Another factor, not mentioned in the article, may be that employers are dropping or decreasing the generosity of retiree Medicare supplements that wrap around traditional Medicare. As supplements become relatively more expensive or unavailable to consumers, highly subsidized MA plans that largely fill the same gaps may appear more attractive.
These are all the standard explanations for MA's surge that I've heard. One challenge is that few of them are readily testable with available data. Because MA's cost to Medicare is different than TM, predicting MA enrollment is important for projecting future Medicare costs to taxpayers. We've entered an era in which such prediction has become difficult and more speculative.
Tags: Medicare Advantage
The Best Time to Make a Sales Call in 2017
Most salespeople are eager to know the best time to cold call their prospects. It’s an enticing idea: Rather than waiting for a compelling event, researching the buyer, and crafting a personalized message, the rep simply needs to know the best day for cold calling, as well as the best time of day.
Unfortunately for legacy salespeople, this approach doesn’t work anymore. An oft-cited study from the Keller Research Center at Baylor University shows only 1% of cold calls ultimately generate appointments.
The takeaway is, the “best time to make cold calls” doesn’t exist. But it’s a different story for warm calls. If you’ve done your homework and identified a potential good fit, knowing when to pick up the phone can mean the difference between getting the prospect's voicemail -- and getting a meeting.
Five suggestions for when to call buyers in 2017
1) The Best Day for Sales Calls
A study conducted by LeadResponseManagement.org revealed Wednesdays and Thursdays are the best days of the week to call prospects.
This finding isn’t completely surprising. After all, people are usually gearing up for the weekend on Friday and aren’t interested in starting a relationship with a salesperson.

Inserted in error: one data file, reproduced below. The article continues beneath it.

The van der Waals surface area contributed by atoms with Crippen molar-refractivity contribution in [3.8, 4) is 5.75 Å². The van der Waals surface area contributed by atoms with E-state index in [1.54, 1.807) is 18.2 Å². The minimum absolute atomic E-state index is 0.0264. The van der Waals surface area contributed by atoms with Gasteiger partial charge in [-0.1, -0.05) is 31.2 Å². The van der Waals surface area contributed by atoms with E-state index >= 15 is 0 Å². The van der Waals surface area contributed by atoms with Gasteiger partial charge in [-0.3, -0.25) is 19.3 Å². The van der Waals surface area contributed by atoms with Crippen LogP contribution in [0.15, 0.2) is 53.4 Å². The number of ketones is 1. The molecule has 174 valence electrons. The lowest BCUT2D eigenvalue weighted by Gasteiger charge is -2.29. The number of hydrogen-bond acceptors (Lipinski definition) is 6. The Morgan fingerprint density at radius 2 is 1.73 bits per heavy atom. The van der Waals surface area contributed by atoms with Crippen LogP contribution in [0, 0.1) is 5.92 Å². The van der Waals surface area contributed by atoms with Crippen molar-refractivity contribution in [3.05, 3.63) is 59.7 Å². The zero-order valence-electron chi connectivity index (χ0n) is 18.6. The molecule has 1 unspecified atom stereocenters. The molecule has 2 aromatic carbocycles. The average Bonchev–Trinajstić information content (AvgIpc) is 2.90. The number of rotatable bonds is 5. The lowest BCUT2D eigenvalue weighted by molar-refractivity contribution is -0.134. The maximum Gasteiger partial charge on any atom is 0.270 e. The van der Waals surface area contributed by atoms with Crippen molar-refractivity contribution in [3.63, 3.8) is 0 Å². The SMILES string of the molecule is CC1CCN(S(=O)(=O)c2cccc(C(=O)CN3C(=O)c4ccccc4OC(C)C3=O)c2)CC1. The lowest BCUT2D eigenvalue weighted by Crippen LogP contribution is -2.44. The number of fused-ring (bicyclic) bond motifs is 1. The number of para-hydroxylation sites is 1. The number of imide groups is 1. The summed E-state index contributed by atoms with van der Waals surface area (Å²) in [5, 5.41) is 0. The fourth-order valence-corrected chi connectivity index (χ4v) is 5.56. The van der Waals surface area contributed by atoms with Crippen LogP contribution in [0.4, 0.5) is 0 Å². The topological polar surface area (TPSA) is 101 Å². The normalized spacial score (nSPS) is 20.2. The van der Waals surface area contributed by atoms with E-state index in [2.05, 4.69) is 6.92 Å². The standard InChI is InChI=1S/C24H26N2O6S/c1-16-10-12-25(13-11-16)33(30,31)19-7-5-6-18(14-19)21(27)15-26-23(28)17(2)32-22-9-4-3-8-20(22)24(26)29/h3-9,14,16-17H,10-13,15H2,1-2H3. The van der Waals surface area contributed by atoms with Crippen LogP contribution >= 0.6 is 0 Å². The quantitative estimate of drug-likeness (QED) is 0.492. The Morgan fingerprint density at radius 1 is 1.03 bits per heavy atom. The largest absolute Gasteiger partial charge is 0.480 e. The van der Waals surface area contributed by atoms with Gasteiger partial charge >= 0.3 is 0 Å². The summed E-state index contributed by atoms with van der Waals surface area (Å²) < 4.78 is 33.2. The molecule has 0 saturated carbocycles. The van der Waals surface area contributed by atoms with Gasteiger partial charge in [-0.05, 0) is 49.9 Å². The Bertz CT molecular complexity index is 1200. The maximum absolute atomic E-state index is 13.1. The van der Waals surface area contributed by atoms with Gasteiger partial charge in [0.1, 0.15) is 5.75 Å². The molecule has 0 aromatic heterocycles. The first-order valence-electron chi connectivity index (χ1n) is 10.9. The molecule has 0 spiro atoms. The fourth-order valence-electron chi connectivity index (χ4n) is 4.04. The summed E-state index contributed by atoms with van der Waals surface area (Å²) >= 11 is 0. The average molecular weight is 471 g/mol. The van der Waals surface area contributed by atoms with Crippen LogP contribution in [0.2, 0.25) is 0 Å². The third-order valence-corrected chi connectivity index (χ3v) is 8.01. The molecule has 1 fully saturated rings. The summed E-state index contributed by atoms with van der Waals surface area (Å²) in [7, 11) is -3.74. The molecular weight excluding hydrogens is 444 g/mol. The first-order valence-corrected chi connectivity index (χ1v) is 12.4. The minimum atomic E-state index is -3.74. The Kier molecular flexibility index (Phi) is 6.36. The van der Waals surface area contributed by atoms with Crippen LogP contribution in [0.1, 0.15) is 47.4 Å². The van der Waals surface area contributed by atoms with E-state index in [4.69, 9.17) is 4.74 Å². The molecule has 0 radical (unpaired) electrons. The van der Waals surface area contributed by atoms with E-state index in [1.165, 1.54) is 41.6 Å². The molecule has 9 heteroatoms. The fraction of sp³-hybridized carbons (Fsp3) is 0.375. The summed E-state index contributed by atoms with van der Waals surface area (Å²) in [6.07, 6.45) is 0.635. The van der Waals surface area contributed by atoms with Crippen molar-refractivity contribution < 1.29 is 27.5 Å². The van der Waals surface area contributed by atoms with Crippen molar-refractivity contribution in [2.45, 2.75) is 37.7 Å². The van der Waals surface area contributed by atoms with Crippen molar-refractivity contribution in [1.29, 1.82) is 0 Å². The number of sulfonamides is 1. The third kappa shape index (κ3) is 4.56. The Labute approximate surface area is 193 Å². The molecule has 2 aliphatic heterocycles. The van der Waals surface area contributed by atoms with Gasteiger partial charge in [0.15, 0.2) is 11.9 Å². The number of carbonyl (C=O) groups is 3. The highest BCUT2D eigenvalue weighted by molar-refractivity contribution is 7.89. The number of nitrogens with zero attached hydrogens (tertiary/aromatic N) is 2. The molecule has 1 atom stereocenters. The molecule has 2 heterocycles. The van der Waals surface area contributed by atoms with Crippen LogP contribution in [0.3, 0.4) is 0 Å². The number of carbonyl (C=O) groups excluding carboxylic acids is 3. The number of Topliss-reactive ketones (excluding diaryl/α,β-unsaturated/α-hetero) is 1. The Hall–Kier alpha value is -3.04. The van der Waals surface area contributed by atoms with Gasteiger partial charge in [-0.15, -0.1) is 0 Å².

On Monday, buyers are transitioning into work mode and planning their upcoming week.
By the middle of the week, people have had enough time to settle into their working week and take care of pressing matters, without your call feeling like an interruption.
2) The Best Morning Time for Sales Calls
Making an early morning sales call lets you connect with prospects before their to-do lists become overwhelmingly long. But timing is still important -- call too early, and no one will answer. Call too late, and your prospects will be busy.
The same LeadResponseManagement.org study found morning sales calls are most productive between the hours of 8 and 9 a.m..
3) The Worst Time of the Day for Sales Calls
What are most prospects doing between 11 a.m. and 2 p.m.? That’s right: Eating lunch.
For this reason, reps have the lowest contact rates during lunchtime. Use this time instead to research prospects and prepare for your afternoon calls. (And of course, having lunch yourself.)
4) The Best Afternoon Time for Sales Calls
Reps see the highest engagement rates of the day between 4 and 5 p.m. Most prospects are tying up their projects for the day. This is a great moment to pick up the phone and give your buyer a call. With important work out of the way, your prospective clients will more time to chat and listen to what you have to offer.
5) Call inbound leads within five minutes of receipt
Seeing leads come in is always exciting for sales reps, but the time it takes you to respond to these prospects is crucial. From the same study conducted by LeadResponseManagement.org, the timing of the response played a big part in the success of making contact and qualifying.
The graph above demonstrates how a response time of no more than five minutes after receipt results in a much higher number of qualified leads. After 10 minutes, the number of leads qualified significantly decreases, which shows a quick response will return the best results.
Ultimately, picking the right time to make your sales calls is essential to sales success. While these five rules of thumb are a good place to start, you may find that different strategies work better for your business. Test these approaches and adopt the ones that work for you. You might be surprised to find how many more prospects you can reach with a few simple tweaks.
Tags: sales advice, Prospecting new clients, sales, prospecting
Medicare Advantage Plans Report Higher AEP Growth
Medicare Advantage enrollments as of February 2017 reflected a higher year-end growth than the previous two years, and consistent with the percentage growth in 2013 and 2014. The table below shows that Medicare Advantage enrollments increased over 900,000 from December 2016 to February 2017, substantially higher than the growth in a count and percentage basis than the previous two years.
Based on these February 2017 enrollment numbers, CSG Actuarial is projecting that Medicare Advantage enrollment as of December 2017 will be 18.9 million (or 20.1 million if other Medicare “capitation” contracts are included).
Tags: Medicare Advantage